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Synod 2021-2023

Synod on Synodality

Communion, Participation, and Mission

On May 21, 2021, Pope Francis surprised the Church by announcing that the Synod of Bishops, postponed due to the pandemic, will be preceded by a synodal process that includes “listening to all of the baptized” in every local diocese before the bishops gather again in 2023. 

The Archdiocese of Newark joined dioceses throughout the world in celebrating a special Opening Mass on Oct. 17 to launch “Synod 2021-2023: For a Synodal Church,” a two-year re-examination of the way the Catholic Church is listening to and walking with its parishioners.

Like other dioceses worldwide, the opening Mass was the Archdiocese’s first significant step in participating in the worldwide “synod on synodality” initiated by Pope Francis on Oct. 10. Next, as part of its synodal journey, the Archdiocese will coordinate listening sessions for its 212 parishes, at which Catholics will be encouraged to share their opinions on what is expected of today’s Church. Sessions will be guided by universal questions for dioceses worldwide examining the perceptions of today’s Catholics.

Pope Francis invites the entire Church to reflect on a theme that is decisive for its life and mission: “It is precisely this path of synodality which God expects of the Church of the third millennium.” 

In April, the Archdiocese will gather, analyze, and synthesize information from all parish listening sessions into one report that will be submitted to the United States Conference of Catholic Bishops (USCCB). Similarly, dioceses across the U.S. and globally will submit their local findings, which will ultimately be consolidated into reports for discussion among the world’s bishops and the Vatican to help guide Pope Francis on decisions about how the Church should proceed in the future.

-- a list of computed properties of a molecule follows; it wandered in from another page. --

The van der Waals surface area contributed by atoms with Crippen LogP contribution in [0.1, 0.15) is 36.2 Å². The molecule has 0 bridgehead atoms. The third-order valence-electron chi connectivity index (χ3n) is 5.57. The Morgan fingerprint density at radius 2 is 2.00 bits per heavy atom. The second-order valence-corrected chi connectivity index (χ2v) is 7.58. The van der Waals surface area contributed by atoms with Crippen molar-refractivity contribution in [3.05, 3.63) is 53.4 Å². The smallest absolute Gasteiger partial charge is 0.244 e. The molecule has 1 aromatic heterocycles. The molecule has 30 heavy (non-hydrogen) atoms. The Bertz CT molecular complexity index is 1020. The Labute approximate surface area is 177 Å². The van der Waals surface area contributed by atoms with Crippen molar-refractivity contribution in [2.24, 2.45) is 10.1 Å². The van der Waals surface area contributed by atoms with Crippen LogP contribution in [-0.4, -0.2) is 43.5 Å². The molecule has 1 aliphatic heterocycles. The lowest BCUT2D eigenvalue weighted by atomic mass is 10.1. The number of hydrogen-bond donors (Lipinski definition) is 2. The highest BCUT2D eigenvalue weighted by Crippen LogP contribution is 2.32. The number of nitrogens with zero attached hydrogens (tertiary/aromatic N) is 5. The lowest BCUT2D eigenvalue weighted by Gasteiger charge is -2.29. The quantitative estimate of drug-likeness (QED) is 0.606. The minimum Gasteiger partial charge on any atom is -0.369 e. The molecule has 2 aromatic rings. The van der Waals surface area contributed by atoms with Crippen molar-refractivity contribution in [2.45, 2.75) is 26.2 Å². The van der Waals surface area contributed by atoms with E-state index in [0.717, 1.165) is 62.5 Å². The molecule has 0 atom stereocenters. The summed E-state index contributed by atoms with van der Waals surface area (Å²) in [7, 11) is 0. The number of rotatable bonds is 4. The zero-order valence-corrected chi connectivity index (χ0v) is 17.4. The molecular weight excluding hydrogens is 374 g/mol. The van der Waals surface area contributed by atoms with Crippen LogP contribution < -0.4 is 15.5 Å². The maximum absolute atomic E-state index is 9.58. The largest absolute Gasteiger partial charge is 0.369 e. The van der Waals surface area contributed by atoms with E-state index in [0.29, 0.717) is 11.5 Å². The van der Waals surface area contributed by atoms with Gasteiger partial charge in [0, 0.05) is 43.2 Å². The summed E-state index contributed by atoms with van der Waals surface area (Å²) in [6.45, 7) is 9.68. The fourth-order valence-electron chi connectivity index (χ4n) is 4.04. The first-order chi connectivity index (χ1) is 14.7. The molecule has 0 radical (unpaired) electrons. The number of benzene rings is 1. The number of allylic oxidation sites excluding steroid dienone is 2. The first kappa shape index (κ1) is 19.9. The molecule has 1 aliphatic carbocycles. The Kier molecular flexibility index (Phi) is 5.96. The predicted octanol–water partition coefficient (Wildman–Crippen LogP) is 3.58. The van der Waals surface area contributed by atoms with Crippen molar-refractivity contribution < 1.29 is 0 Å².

During his homily on Oct. 17 at the Cathedral Basilica of the Sacred Heart in Newark, Cardinal Joseph W. Tobin, C.Ss.R., explained that a “synod” is a global process of discussion and reflection on a topic of particular importance to the Church. He cautioned that the synodal process “is not simply a series of meetings,” but “an effort to open ourselves to a permanent conversion of heart.” 

“The synod will shine a light on the cracks of our church” and is an opportunity for a “change of a culture of our Church at all levels,” he said.

“The synod recognizes that the people of God – those who have been called out of darkness into light by virtue of their baptism — is called to walk the same road. And sometimes it means they realize they’re going the wrong way,” Cardinal Tobin said.

Learn more about the synodal process by clicking on the resources here, or by visiting the Vatican Synod website.